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  • Christiane Zarfl, University Tübingen

Climate change and human pressures are changing the global distribution and the extent of intermittent rivers and ephemeral streams (IRES), which comprise half of the global river network area. IRES are characterized by periods of flow cessation, during which channel substrates accumulate and undergo physico-chemical changes (preconditioning), and periods of flow resumption, when these substrates are rewetted and release pulses of dissolved nutrients and organic matter (OM). However, there are no estimates of the amounts and quality of leached substances, nor is there information on the underlying environmental constraints operating at the global scale. We experimentally simulated, under standard laboratory conditions, rewetting of leaves, riverbed sediments, and epilithic biofilms collected during the dry phase across 205 IRES from five major climate zones. We determined the amounts and qualitative characteristics of the leached nutrients and OM, and estimated their areal fluxes from riverbeds. In addition, we evaluated the variance in leachate characteristics in relation to selected environmental variables and substrate characteristics. We found that sediments, due to their large quantities within riverbeds, contribute most to the overall flux of dissolved substances during rewetting events (56%–98%), and that flux rates distinctly differ among climate zones. Dissolved organic carbon, phenolics, and nitrate contributed most to the areal fluxes. The largest amounts of leached substances were found in the continental climate zone, coinciding with the lowest potential bioavailability of the leached OM. The opposite pattern was found in the arid zone. Environmental variables expected to be modified under climate change (i.e. potential evapotranspiration, aridity, dry period duration, land use) were correlated with the amount of leached substances, with the strongest relationship found for sediments. These results show that the role of IRES should be accounted for in global biogeochemical cycles, especially because prevalence of IRES will increase due to increasing severity of drying events.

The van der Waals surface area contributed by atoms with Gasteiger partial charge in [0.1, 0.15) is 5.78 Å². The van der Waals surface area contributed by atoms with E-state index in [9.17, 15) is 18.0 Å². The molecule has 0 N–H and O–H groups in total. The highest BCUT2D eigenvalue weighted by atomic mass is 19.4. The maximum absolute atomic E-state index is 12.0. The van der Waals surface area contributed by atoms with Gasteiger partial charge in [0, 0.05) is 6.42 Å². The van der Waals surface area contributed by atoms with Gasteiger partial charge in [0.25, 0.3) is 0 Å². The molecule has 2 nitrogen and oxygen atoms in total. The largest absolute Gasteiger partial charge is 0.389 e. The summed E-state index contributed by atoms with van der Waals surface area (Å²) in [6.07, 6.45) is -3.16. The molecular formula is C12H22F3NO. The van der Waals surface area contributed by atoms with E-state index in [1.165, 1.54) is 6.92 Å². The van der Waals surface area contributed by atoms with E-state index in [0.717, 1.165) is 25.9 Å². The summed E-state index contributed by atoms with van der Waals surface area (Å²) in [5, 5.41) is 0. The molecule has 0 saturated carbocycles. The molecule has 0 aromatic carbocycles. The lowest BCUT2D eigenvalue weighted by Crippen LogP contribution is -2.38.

OriginalsprogEngelsk
TidsskriftGlobal Change Biology
Vol/bind25
Nummer5
Sider (fra-til)1591-1611
Antal sider21
ISSN1354-1013
DOI
StatusUdgivet - 2019